We now know that motivations are important and can be measured by the RMT method, because of the size of the sales effect lifts: +36% for ad-context resonance and +95% for ad-person resonance.

The proof studies are:

  1. Nielsen NCS
  2. 605
  3. Neustar
  4. Simmons
  5. ARF Cognition Council

Advanced Audiences

advancd audienceOn November 16, 2022, the Advertising Research Foundation (ARF) gave a webinar in conjunction with the Market Research Council in which they revealed that very large percentages of “advanced audiences” are invalid. Here are two slides as examples. A score of “0.33” means that only a third of the targets were valid. If basic demographics are that distorted, what hope is there for modeled targets built on them?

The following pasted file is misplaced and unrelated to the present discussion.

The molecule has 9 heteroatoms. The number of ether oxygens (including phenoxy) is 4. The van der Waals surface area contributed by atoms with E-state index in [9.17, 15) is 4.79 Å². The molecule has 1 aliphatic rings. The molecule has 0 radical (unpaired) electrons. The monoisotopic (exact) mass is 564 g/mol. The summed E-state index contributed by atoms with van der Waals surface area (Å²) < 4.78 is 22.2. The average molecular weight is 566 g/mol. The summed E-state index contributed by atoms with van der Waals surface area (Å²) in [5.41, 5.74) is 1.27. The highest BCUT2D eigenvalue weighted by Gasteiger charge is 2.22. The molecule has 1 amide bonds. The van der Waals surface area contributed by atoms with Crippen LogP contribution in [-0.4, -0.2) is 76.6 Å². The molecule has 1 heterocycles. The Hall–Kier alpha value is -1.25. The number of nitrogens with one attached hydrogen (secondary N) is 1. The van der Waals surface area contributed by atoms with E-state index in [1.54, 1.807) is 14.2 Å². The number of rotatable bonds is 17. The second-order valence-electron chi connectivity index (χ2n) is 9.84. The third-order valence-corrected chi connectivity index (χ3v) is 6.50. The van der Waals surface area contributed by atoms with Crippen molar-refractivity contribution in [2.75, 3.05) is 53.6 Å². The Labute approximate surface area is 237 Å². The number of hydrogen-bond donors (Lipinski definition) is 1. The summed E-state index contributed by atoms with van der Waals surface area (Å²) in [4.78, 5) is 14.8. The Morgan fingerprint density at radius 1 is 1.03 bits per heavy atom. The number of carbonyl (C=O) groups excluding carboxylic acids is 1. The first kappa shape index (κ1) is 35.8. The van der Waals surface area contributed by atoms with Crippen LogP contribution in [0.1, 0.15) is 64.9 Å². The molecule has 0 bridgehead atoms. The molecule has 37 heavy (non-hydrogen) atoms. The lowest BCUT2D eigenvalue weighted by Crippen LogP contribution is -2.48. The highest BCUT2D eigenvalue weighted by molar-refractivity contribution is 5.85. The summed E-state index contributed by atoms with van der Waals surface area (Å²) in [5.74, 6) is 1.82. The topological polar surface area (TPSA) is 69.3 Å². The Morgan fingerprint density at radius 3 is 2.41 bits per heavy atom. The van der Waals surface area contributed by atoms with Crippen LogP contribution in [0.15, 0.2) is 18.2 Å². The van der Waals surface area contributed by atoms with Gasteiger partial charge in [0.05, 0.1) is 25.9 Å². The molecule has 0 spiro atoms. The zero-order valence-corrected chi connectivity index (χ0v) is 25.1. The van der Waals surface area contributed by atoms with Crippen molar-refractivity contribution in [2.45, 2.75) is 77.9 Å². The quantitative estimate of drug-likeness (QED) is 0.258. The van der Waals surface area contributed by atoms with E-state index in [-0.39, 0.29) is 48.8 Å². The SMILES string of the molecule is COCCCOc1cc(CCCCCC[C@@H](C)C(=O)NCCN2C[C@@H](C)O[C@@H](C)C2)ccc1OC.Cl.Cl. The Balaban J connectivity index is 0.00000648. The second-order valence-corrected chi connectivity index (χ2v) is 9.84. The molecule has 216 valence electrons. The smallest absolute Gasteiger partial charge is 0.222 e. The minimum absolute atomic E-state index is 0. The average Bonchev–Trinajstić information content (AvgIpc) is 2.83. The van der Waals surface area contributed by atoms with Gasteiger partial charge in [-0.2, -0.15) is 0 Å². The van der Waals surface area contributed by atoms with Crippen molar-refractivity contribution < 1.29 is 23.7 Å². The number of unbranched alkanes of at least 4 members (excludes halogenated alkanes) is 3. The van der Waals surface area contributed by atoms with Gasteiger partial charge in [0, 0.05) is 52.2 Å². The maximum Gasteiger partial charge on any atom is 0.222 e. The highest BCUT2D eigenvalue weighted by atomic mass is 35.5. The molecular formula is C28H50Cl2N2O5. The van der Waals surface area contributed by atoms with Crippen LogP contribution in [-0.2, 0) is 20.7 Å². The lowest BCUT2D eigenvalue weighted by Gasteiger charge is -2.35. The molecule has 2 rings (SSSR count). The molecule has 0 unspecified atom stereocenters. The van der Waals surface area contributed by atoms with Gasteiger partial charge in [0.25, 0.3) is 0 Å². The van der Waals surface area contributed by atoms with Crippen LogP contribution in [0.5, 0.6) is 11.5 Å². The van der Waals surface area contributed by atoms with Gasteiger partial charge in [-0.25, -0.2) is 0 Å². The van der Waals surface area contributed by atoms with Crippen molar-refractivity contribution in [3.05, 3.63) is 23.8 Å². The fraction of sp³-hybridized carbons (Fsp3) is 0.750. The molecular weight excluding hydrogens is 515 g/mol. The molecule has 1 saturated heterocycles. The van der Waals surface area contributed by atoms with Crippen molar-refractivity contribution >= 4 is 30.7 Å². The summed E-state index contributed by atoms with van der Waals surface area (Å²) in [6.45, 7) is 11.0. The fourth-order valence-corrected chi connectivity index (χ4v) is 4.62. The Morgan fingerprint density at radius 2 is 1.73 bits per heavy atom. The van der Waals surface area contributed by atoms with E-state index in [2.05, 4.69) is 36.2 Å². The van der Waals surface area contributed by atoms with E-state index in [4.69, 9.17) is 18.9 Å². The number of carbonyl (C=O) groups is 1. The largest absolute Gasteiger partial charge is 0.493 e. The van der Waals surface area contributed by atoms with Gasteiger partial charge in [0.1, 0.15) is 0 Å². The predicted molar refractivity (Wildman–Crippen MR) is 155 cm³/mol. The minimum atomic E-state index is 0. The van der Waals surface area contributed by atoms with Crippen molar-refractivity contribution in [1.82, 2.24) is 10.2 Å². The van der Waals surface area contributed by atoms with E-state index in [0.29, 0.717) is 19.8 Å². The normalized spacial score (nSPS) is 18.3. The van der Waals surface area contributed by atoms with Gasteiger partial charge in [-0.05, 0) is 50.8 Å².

Truthset-of partnership-2

Unique among providers of advanced audiences, RMT/Semasio makes no use of such data: we are taking full text grabs of the content that ID uses. We are semantically analyzing their motivations based on the content. This is not lookalike modeling. And none of it is based on demos.

Other than RMT/Semasio, the others offering “advanced audiences” are using clues to infer demographics, then they create all kinds of audiences they know people want, by modeling lookalikes from demographics that are themselves impaired.

But the ARF has just shown the industry how much people are willing to fool themselves. Low validity for the base demos which support the lookalike modeling. Hundreds of millions of dollars going for those lookalike targets.

RMT/Semasio is the better alternative.